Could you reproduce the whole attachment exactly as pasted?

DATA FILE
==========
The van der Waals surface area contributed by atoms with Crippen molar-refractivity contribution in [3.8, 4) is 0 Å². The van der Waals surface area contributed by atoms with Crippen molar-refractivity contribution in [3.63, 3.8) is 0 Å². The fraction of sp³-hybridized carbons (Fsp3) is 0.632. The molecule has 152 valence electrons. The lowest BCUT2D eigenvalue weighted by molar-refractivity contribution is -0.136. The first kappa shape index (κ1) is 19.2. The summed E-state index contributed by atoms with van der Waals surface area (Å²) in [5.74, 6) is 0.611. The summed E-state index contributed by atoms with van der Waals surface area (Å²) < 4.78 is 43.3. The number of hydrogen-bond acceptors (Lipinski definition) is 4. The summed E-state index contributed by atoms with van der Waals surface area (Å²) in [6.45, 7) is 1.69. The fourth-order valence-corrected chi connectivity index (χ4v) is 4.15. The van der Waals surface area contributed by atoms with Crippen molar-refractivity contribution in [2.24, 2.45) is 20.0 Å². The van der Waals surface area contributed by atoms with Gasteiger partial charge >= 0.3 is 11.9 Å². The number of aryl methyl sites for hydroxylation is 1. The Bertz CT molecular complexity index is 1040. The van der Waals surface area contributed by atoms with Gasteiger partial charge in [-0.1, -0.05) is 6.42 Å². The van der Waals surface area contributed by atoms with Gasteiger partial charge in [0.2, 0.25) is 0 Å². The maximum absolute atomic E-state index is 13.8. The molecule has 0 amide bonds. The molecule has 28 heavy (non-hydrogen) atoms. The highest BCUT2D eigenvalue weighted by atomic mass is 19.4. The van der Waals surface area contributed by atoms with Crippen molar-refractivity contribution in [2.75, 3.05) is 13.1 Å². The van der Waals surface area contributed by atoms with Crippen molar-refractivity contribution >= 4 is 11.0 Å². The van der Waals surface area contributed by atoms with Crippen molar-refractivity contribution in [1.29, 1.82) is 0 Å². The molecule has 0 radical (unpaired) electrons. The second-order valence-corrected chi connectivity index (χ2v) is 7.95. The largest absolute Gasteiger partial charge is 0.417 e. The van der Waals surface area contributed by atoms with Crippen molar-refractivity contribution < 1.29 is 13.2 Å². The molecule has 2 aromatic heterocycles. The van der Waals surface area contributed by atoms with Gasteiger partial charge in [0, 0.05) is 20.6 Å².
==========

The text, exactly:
The van der Waals surface area contributed by atoms with Crippen molar-refractivity contribution in [3.8, 4) is 0 Å². The van der Waals surface area contributed by atoms with Crippen molar-refractivity contribution in [3.63, 3.8) is 0 Å². The fraction of sp³-hybridized carbons (Fsp3) is 0.632. The molecule has 152 valence electrons. The lowest BCUT2D eigenvalue weighted by molar-refractivity contribution is -0.136. The first kappa shape index (κ1) is 19.2. The summed E-state index contributed by atoms with van der Waals surface area (Å²) in [5.74, 6) is 0.611. The summed E-state index contributed by atoms with van der Waals surface area (Å²) < 4.78 is 43.3. The number of hydrogen-bond acceptors (Lipinski definition) is 4. The summed E-state index contributed by atoms with van der Waals surface area (Å²) in [6.45, 7) is 1.69. The fourth-order valence-corrected chi connectivity index (χ4v) is 4.15. The van der Waals surface area contributed by atoms with Crippen molar-refractivity contribution in [2.24, 2.45) is 20.0 Å². The van der Waals surface area contributed by atoms with Gasteiger partial charge >= 0.3 is 11.9 Å². The number of aryl methyl sites for hydroxylation is 1. The Bertz CT molecular complexity index is 1040. The van der Waals surface area contributed by atoms with Gasteiger partial charge in [-0.1, -0.05) is 6.42 Å². The van der Waals surface area contributed by atoms with Gasteiger partial charge in [0.2, 0.25) is 0 Å². The maximum absolute atomic E-state index is 13.8. The molecule has 0 amide bonds. The molecule has 28 heavy (non-hydrogen) atoms. The highest BCUT2D eigenvalue weighted by atomic mass is 19.4. The van der Waals surface area contributed by atoms with Crippen molar-refractivity contribution in [2.75, 3.05) is 13.1 Å². The van der Waals surface area contributed by atoms with Crippen molar-refractivity contribution >= 4 is 11.0 Å². The van der Waals surface area contributed by atoms with Crippen molar-refractivity contribution in [1.29, 1.82) is 0 Å². The molecule has 0 radical (unpaired) electrons. The second-order valence-corrected chi connectivity index (χ2v) is 7.95. The largest absolute Gasteiger partial charge is 0.417 e. The van der Waals surface area contributed by atoms with Crippen molar-refractivity contribution < 1.29 is 13.2 Å². The molecule has 2 aromatic heterocycles. The van der Waals surface area contributed by atoms with Gasteiger partial charge in [0, 0.05) is 20.6 Å².